• 5pm: 4 squares dark chocolate with nuts
  • 8.30pm: curry out with friends (small portions of roti, rice, okra fries, chicken curry, saag paneer); 1 650ml Kingfisher beer and 1 tequila cocktail 1 cup herbal tea before bed
  • Cycled to and from work (c. 5 miles each way)

Saturday

  • 8am: hot water with cider vinegar; Greek yoghurt with handful of muesli and a handful of blueberries
  •  11.30am: almond latte; peanut butter sandwich on sourdough bread
  • 2pm: 1 chicken fajita with sour cream, guacamole, salsa, cheese and lettuce, plus a handful tortilla chips. 1 toffee fudge yoghurt and
  •  1 square milk chocolate
  • 6pm: tea with semi-skimmed milk; apple
  • 8pm: 1 panfried salmon fillet with brown rice, avocado, sour cream, tahini sauce, radiccio
  • 1 glass red wine and 3 Ferrero Rocher chocolates
  • 10pm: 1 cup herbal tea
  • Bike ride with the kids, around six miles.

Sunday

  • 8am: hot water with cider vinegar; porridge with oat milk, handful of bleuberries, tsp coconut and almond butter, mixed seeds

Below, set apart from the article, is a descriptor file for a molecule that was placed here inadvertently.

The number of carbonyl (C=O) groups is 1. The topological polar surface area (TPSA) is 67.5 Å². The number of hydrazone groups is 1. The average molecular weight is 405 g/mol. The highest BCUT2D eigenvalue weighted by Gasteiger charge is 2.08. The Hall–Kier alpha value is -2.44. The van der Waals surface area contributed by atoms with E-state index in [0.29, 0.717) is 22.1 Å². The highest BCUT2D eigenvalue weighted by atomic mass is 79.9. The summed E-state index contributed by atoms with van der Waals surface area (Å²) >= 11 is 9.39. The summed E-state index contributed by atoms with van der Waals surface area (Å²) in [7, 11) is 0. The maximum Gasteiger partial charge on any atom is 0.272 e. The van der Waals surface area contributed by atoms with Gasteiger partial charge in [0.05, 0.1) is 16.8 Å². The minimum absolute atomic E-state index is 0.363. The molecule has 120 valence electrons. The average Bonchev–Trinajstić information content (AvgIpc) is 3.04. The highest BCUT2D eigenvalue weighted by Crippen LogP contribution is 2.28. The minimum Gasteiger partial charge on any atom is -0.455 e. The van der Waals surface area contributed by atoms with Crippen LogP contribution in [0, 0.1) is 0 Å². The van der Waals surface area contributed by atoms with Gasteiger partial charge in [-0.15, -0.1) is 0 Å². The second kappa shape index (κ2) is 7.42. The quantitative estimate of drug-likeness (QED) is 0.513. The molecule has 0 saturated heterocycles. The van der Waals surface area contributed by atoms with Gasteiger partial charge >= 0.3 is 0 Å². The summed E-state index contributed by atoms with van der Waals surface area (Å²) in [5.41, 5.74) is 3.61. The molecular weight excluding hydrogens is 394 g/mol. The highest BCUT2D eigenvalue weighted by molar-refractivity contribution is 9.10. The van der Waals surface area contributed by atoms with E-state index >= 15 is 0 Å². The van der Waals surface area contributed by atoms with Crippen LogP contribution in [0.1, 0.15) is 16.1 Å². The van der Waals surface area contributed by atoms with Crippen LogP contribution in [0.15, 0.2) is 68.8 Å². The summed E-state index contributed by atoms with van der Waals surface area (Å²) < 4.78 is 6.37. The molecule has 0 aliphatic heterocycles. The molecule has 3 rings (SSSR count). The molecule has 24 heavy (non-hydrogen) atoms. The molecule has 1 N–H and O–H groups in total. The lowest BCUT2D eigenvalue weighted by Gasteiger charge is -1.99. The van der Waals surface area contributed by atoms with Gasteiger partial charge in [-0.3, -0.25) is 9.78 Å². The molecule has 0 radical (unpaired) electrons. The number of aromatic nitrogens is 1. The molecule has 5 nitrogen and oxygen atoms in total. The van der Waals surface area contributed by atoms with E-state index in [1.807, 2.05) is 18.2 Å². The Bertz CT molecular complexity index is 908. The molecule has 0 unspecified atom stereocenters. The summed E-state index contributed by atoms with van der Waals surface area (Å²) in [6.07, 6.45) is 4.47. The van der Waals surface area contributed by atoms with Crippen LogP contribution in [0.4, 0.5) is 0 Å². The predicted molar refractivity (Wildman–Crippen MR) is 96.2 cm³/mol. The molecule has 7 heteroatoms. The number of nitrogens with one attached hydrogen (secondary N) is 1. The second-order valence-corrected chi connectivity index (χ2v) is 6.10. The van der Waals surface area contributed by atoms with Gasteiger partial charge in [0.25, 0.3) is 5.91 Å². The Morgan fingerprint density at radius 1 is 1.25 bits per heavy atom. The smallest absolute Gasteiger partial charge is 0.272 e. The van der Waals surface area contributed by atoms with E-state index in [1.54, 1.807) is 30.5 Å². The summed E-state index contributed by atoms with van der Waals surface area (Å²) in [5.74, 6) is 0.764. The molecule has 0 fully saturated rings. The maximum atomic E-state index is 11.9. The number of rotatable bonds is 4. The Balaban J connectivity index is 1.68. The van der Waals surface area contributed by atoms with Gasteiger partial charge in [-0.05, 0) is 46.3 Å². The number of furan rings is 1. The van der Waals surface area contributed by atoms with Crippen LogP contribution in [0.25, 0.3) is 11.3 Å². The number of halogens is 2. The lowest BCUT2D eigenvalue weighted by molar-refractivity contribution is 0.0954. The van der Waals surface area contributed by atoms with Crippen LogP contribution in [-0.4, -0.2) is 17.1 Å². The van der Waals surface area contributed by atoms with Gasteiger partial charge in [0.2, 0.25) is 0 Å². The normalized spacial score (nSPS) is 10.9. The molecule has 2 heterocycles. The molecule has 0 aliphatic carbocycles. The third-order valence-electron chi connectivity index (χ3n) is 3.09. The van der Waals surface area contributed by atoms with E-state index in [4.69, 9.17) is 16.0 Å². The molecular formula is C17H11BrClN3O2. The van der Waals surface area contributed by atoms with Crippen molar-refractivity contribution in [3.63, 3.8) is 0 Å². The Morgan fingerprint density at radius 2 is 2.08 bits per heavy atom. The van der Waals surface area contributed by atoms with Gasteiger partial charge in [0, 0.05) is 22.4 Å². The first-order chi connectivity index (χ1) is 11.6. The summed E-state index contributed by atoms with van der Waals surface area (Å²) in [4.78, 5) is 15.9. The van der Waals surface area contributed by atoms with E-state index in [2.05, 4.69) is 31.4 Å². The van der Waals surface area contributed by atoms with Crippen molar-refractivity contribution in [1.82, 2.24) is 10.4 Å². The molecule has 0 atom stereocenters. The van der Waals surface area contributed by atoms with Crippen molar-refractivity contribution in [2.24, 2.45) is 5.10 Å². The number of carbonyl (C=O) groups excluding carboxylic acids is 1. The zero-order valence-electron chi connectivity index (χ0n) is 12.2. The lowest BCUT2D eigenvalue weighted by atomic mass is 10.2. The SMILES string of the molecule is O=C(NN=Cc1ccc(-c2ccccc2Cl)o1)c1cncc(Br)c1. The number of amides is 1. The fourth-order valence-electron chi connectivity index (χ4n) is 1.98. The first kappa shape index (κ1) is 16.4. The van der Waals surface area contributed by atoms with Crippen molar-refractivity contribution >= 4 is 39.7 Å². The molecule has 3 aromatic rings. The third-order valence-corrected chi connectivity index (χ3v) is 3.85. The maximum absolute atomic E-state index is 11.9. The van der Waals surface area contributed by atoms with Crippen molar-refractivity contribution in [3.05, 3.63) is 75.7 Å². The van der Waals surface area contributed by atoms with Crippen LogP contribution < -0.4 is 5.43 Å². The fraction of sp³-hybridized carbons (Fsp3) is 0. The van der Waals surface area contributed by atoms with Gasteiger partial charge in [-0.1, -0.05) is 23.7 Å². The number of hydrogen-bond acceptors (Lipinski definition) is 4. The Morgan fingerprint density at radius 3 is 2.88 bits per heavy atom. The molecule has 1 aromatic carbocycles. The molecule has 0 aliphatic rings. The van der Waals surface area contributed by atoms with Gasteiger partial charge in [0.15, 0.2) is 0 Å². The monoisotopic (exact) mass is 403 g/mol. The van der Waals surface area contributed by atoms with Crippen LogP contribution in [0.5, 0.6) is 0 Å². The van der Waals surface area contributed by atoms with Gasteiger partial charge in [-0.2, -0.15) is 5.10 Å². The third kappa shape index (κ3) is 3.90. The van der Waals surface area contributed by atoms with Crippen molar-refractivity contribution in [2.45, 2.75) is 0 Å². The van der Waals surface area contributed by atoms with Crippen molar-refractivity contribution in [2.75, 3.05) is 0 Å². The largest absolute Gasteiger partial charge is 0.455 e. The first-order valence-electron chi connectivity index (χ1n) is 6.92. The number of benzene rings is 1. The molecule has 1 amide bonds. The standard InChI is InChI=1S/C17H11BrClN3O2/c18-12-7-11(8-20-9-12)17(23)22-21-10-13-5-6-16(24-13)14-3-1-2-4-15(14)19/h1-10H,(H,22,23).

•  11am: latte
  • 1pm: roast chicken thigh with handful of roast potatoes, roast carrots and roast onion, and small portion of steamed green beans and peas. Home-made rice pudding. 1 Ferrero Rocher chocolate; 1 glass red wine
  • 3pm: tea with semi-skimmed milk; 2 squares of dark chocolate with nuts
  • 8pm: bowl of vegetable soup; ½ a chicken sandwich ½ a cheese sandwich on wholegrain bread. Small glass red wine. Small bowl leftover rice pudding, 2 Ferrero Rocher chocolates.
  • 10pm: cup of herbal tea

Dr Rangan Chatterjee says: I’m impressed by Lucy’s diary: she is pretty proactive about her health. Lucy is a classic case for me of when the diet is good enough: focusing on five or 10 percent improvement with her diet is unlikely to yield a 5 or 10 percent improvement in her health. Instead she needs to focus elsewhere.